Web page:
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More reasons to go to Mars


Arizona Daily Wildcat

By Sheila Bapat
Arizona Daily Wildcat,
December 6, 1999
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Christmas may not be an occasion to celebrate for NASA officials and UA senior research scientists if their new baby, the Mars Polar Lander, continues saying absolutely nothing.

As of yesterday, the much-hyped exploratory probe that is supposed to send images and data from the Red Planet to Earth failed to do so, causing officials to wring their hands in frustration.

Their cause for worry goes beyond the simple fact that the $165 million project might turn out to be an enormous failure. NASA seems to be down in its luck for the second time in a row; the highly-anticipated Mars Climate Orbiter was lost in September. This may lead to a cut in federal funding and less national support for the program as a whole.

Despite what appears to be a slumping performance, the public should not give up on NASA so quickly. While it may seem logical to believe that the space program deserves less funding because of its less-than-successful recent missions, this view fails to see the greater value of NASA. NASA is valuable for the nation as a whole because of the educational opportunities it gives universities like the UA.

The original impetus for creating NASA was largely political. NASA received so much support early after its inception to win the space race it was running against Russia. Currently the hype over space exploration seems to have fizzled worldwide. Federal funding of NASA has depleted since the 1980s, and the national budget will not be in the spirit of giving a larger portion of the budget to space exploration if the Mars Polar Lander Mission fails.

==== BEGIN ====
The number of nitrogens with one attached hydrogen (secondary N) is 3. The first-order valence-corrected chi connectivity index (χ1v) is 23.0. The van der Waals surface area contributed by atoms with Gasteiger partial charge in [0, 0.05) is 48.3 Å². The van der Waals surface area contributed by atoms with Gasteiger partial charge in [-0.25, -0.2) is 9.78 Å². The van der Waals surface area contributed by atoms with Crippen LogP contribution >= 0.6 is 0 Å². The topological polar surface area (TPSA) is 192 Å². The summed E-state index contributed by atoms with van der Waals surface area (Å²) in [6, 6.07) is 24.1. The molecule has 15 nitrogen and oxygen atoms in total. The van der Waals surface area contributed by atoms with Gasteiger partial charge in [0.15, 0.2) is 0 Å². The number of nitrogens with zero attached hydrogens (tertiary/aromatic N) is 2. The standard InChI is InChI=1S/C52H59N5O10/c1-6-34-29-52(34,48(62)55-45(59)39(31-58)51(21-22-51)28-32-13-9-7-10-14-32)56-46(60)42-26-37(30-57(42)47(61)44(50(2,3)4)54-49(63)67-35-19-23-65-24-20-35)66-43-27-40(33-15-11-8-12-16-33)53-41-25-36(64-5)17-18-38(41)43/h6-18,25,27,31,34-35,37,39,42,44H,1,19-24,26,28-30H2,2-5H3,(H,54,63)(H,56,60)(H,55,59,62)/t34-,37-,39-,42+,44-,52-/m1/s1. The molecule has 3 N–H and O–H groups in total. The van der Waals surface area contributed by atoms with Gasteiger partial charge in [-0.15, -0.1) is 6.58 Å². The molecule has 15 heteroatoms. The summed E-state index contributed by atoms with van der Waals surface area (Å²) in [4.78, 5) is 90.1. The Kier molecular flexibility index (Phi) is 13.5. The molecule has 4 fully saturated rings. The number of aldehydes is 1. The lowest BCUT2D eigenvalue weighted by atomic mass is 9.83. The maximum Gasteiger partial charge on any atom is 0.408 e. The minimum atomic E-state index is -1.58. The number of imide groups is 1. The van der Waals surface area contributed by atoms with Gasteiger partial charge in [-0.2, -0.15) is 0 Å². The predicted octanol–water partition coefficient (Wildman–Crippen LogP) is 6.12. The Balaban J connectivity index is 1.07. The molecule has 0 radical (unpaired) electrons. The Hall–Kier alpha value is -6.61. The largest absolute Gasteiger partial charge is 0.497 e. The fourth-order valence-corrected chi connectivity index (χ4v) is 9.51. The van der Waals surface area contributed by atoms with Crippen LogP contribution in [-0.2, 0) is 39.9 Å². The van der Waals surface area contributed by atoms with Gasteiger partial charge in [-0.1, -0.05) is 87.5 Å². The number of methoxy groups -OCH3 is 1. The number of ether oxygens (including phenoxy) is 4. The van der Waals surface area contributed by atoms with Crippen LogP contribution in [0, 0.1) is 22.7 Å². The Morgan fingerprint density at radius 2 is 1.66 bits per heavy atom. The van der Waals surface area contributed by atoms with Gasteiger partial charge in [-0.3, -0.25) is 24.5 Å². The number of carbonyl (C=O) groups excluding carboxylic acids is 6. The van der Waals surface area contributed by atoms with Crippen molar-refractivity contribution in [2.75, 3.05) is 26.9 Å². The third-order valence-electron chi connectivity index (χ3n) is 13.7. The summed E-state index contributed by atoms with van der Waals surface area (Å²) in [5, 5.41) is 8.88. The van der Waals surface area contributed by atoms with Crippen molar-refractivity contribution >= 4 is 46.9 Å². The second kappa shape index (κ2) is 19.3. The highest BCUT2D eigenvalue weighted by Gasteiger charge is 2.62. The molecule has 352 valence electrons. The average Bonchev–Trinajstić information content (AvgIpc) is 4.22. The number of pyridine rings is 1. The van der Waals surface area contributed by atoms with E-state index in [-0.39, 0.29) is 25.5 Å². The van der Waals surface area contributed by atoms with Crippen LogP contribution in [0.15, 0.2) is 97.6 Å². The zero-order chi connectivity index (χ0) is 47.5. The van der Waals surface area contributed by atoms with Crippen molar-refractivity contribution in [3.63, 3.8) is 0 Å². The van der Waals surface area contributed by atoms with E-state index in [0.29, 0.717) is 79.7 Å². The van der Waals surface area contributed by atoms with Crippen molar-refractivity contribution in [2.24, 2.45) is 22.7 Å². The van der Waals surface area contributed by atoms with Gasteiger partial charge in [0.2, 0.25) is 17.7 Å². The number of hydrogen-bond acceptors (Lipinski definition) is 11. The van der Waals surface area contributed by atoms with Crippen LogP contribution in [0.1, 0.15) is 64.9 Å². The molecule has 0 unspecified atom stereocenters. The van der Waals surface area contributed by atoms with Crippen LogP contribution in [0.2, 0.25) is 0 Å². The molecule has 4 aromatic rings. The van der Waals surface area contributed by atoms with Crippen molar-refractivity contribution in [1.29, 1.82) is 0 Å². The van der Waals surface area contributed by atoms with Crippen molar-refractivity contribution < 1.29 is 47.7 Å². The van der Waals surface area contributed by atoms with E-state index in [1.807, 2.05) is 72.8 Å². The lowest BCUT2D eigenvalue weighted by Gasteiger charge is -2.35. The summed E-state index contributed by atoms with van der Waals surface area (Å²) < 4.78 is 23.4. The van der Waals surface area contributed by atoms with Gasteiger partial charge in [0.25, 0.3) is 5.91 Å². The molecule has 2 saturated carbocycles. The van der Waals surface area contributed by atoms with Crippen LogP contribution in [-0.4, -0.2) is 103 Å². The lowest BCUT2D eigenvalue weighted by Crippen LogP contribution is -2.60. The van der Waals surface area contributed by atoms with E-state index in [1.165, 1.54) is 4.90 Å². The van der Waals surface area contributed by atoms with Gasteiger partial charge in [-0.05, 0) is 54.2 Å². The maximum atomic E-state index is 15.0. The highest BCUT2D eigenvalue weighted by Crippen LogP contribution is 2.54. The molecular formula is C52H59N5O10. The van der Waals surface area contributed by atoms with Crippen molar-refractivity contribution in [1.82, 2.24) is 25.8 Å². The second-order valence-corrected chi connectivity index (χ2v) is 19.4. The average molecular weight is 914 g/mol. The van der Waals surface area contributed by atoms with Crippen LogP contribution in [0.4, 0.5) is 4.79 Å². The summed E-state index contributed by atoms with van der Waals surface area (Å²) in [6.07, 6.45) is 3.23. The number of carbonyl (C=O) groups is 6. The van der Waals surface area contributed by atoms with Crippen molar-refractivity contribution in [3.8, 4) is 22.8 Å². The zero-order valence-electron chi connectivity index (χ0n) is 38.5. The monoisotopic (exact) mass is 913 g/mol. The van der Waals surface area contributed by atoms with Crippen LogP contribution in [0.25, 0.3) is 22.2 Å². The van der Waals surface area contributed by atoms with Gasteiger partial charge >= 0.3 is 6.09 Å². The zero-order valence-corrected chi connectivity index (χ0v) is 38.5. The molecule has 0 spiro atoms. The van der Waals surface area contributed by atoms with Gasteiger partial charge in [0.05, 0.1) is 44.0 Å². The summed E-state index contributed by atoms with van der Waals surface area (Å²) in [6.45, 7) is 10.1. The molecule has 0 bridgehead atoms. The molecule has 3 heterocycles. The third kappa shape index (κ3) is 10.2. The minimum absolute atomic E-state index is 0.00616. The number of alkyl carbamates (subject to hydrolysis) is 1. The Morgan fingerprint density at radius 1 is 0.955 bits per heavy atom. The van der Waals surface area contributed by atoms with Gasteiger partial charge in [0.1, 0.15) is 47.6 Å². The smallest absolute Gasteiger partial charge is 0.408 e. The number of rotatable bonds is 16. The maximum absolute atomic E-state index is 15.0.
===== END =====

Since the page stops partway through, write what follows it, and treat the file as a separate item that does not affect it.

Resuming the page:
Although there is no longer a compelling political reason to continue supporting NASA so fervently, this should not overshadow the greater importance of the space program.

Perhaps the most compelling reason to continue supporting NASA is research opportunities for universities. The UA receives more annual funding from NASA for research than any other university. Its involvement in the Mars Space mission has given the university an incredible opportunity to expand its own research capacities.

Researchers, students and international colleagues at the UA's Lunar and Planetary Laboratory designed and built the very tools that are being used in the Mars Polar Lander Mission.

A UA camera team built two cameras for this mission and will be posting pictures from the satellite.

Assuming, of course, the Mars Polar Lander starts working.

True, this particular mission might be a disappointment. But this does not justify cutting funds for a program that is so beneficial for research universities like the UA and for the furthering of space exploration altogether. Running a space race against other global leaders in space exploration is, in the long run, a much less valid reason to support NASA than the educational benefits it can provide through consistent federal funding and national support.

"In the worst case that we never heard from the lander, I would not say that it's been all for naught," said UA Planetary Sciences Professor Bill Boynton. "People really need to understand these missions are very expensive and are not done just for the sake of science. They're done in part to allow students the opportunity to research. The taxpayers have already received their money's worth."

The bottom line: space exploration is valuable not merely to beat other nations to the task of landing on the moon or getting pictures from Mars. Its value lies in its contribution to science education as a whole. To deny NASA of proper support would in essence shoot down a valuable national science education program.

While politics is inevitably a motivation to support NASA, the greatest reason to continue supporting NASA is found in the UA's title as one of the nation's leading research institutions.

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